"MIT’s students, faculty, and alumni won 80 Nobel Prizes between 1944 and 2013. In that time, MIT football won a total of 80 games." Until this year. This season's MIT football team is undefeated, 8-0.
Over a period of 18 years, 3100 students at The University of North Carolina were afforded the opportunity to pad their GPA by taking classes that had no actual requirements, and never even met. Over 1/2 the students were athletes, who without the help presumably would not have stayed eligible to
compete make money for the University.
The NYT, following up previous maps examining the relationship between geography and baseball and basketball fandom, has released a college football fandom map. Like the previous maps, it's based on Facebook Likes and zip code data, so its accuracy may be a little suspect. But it's still fun, especially when it supports your preconceived opinion of a rival school! We discussed the baseball map previously.
Two years after former assistant coach Jerry Sandusky was sentenced to prison for child sexual abuse (previously), the NCAA has lifted all remaining sanctions against Penn State and reinstated postseason eligilibity effective immediately, and a full roster of football scholarships starting in the 2015-2016 year. [more inside]
The NLRB has ruled that football players at Northwestern University are college employees and can form a union. [more inside]
Michael Sam blazes a trail. Michael Sam, University of Missouri star football player, Southeastern Conference Defensive Player of the Year and prospective draft pick in this spring's 2014 NFL draft, may become the first publicly gay player in the NFL. [more inside]
Northwestern Football Players Are Trying To Unionize. More coverage from Deadspin, ThinkProgress, and Bleacher Report. The NCAA's predictable response.
Manifesto: People’s Union of American College Football: Make American Football Strong Like Bull, Smart Like Tractor. Under former capitalist system, American college football very unfair. Only few teams is climbing to top of heap, and is making all the money, especially more dollars on the television contract. Best, powerful teams is playing cupcake opponent, then flying across country to form conference alliance with faraway team, while also ignoring strong opponent right over next hill. People’s Union of American College Football is creating much better system. Each team is playing best quality opponents throughout season. Each team is being organized by geography, and must fight way out of home District to qualify for national playoff. Champion is last team standing, and is TRUE champion over all other teams in whole country.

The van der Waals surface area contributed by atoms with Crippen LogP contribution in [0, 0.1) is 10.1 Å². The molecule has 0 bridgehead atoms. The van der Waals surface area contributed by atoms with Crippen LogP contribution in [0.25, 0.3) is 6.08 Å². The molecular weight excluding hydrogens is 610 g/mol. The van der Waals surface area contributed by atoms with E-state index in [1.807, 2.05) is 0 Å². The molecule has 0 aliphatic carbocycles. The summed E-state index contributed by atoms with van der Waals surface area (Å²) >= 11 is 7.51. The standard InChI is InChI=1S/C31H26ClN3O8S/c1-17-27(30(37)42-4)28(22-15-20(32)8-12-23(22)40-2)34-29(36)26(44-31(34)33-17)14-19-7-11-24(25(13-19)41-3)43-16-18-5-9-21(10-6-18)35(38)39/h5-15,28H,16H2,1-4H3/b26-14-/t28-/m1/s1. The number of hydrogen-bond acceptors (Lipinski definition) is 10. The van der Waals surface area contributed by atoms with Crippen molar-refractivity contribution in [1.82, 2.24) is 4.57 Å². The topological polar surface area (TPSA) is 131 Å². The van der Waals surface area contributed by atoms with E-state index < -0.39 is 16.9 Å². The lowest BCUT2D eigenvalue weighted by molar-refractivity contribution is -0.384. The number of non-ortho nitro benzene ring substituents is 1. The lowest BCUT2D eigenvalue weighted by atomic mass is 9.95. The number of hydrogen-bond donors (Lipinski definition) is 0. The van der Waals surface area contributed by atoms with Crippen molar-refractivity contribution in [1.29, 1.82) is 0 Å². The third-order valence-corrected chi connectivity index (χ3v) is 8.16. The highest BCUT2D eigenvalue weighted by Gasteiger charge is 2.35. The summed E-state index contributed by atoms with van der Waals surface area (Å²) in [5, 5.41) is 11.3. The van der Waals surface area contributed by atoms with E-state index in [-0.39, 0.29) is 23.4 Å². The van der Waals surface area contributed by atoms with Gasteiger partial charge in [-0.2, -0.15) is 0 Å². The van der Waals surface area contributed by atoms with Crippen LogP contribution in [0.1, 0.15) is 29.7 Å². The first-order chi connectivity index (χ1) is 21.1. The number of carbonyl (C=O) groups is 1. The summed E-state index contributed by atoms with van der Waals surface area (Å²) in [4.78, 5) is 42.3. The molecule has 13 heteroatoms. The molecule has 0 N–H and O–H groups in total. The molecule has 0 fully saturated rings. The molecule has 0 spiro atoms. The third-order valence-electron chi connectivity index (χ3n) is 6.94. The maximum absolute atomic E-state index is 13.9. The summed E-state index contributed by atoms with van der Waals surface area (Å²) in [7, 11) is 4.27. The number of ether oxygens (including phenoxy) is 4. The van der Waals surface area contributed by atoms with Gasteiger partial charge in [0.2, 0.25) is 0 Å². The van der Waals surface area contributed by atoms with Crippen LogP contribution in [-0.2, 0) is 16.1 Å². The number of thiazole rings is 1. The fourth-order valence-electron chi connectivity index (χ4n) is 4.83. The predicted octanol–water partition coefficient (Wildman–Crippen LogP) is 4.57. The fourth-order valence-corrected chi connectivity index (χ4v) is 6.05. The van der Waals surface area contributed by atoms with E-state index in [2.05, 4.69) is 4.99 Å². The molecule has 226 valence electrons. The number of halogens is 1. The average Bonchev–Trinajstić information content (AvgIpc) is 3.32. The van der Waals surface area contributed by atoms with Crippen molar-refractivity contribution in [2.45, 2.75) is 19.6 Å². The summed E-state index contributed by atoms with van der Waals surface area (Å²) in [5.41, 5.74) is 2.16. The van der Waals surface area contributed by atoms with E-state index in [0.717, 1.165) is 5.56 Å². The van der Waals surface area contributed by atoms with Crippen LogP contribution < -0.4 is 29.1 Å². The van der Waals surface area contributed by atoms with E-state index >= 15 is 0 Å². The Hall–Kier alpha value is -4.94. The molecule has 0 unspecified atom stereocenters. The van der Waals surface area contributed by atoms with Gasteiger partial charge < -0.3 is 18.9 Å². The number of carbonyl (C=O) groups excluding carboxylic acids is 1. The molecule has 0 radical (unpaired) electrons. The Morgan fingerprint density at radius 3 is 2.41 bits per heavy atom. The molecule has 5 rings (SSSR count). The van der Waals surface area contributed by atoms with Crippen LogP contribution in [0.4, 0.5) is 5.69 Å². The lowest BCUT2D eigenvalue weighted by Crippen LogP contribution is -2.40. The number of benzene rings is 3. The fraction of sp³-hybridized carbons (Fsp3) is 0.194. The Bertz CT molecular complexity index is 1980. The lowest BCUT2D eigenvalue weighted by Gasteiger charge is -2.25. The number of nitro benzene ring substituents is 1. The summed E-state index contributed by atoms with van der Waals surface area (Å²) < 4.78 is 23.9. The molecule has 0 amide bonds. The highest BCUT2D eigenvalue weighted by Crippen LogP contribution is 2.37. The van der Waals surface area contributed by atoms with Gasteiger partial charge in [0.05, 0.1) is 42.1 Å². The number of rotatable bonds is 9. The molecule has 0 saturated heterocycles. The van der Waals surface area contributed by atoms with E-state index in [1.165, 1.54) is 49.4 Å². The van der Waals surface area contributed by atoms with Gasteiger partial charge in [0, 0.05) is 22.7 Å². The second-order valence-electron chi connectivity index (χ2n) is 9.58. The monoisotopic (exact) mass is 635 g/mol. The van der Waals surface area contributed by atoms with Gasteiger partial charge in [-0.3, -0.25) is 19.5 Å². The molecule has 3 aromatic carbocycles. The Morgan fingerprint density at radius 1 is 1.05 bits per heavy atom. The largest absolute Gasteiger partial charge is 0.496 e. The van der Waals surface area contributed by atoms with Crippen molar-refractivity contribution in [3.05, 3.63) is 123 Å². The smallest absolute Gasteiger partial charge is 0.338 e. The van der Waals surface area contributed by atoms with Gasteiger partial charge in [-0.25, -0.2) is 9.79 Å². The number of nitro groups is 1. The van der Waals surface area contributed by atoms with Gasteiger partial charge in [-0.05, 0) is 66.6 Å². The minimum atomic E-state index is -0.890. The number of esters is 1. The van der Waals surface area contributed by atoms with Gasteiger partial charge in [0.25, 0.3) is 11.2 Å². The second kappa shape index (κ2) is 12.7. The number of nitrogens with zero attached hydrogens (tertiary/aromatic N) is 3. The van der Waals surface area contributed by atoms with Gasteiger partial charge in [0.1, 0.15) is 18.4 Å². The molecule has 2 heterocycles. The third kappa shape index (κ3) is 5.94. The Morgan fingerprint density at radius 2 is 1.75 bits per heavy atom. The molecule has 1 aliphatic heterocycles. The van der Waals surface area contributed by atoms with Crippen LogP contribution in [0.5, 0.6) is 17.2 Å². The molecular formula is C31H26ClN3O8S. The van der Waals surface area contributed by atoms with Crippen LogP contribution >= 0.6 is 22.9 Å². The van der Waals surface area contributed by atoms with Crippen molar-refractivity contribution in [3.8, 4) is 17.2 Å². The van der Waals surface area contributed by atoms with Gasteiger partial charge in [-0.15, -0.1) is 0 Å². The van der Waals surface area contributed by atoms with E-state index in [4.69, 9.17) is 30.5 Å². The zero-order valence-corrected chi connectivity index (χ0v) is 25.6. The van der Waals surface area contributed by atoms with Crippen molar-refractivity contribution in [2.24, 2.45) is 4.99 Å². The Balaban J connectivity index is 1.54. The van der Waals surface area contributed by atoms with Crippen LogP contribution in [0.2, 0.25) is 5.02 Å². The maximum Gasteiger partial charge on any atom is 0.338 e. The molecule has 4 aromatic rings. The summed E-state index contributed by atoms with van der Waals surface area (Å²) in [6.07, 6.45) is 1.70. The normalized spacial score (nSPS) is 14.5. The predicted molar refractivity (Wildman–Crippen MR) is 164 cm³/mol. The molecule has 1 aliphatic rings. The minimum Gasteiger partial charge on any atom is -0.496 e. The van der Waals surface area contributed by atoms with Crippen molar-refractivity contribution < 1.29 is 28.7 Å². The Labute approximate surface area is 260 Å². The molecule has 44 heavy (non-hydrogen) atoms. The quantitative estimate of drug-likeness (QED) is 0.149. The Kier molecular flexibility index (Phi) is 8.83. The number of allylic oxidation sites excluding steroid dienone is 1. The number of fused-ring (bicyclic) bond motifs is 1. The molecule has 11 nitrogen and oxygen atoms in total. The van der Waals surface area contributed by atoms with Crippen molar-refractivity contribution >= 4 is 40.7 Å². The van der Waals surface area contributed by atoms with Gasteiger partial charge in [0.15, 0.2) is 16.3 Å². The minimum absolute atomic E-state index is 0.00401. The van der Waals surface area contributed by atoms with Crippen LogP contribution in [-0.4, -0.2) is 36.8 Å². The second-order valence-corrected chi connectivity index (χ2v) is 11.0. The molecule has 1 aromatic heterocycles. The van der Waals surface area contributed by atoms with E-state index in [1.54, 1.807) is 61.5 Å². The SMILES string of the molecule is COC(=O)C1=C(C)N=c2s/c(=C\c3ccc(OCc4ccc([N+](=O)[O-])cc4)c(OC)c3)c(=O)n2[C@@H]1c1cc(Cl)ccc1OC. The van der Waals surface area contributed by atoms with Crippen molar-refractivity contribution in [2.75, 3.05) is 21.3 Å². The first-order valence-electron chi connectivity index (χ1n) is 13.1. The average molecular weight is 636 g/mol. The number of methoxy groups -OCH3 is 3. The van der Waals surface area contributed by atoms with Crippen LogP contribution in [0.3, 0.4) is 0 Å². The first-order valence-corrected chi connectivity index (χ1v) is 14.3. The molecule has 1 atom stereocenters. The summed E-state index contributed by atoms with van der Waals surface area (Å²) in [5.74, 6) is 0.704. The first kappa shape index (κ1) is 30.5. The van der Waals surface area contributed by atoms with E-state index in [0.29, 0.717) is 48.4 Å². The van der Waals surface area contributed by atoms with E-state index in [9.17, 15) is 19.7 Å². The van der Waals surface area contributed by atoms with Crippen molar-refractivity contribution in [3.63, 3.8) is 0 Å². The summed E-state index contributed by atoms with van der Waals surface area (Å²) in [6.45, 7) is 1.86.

Blue II, the beloved mascot for Butler University, died of Cushing's Syndrome on Saturday. After his show-stopping appearance on the court during March Madness 2008, Blue maintained a high profile on various social platforms. His webcam was one of the most popular sites visited at Butler. He is survived by his owners, the Kaltenmarks, and by his protege, Trip. Blue II's last words.
An unnamed West Coast Conference school has a golfer who received extra benefits. Washing her car with a hose not available to all students. And on Wednesday we learned from Portland basketball coach Eric Reveno that a WCC coach committed a violation by texting a recruit. The message? "Who is this?"
Which of these two cities is bigger? The Census bureau has a quiz to see how well you know the relative sizes of the 64 largest metropolitan areas in the US, March Madness style. [more inside]
Pennsylvania Governor Tom Corbett filed a federal anti-trust lawsuit against the National Collegiate Athletic Association today. Announcing the suit at a press conference this morning, Corbett claimed that the NCAA "seized upon the opportunity for publicity on the backs of the citizens of the Commonwealth". The suit seeks vacation of all of the sanctions levied against Penn State University by the NCAA (previously) after the release of the Freeh Report (previously) on the University's improper handling of allegations of sexual abuse against Penn State defensive coordinator Jerry Sandusky (previously). Responding to the lawsuit, the NCAA called the lawsuit "an affront to all of the victims in this tragedy". Corbett, who has faced criticism for his slow-moving but ultimately successful investigation of the abuse and his close ties to Sandusky's Second Mile charity, is pursuing the case on behalf of the citizens of the Commonwealth rather than the University, which has stated that it is "committed to full compliance" with the sanctions, and is not a party to the lawsuit.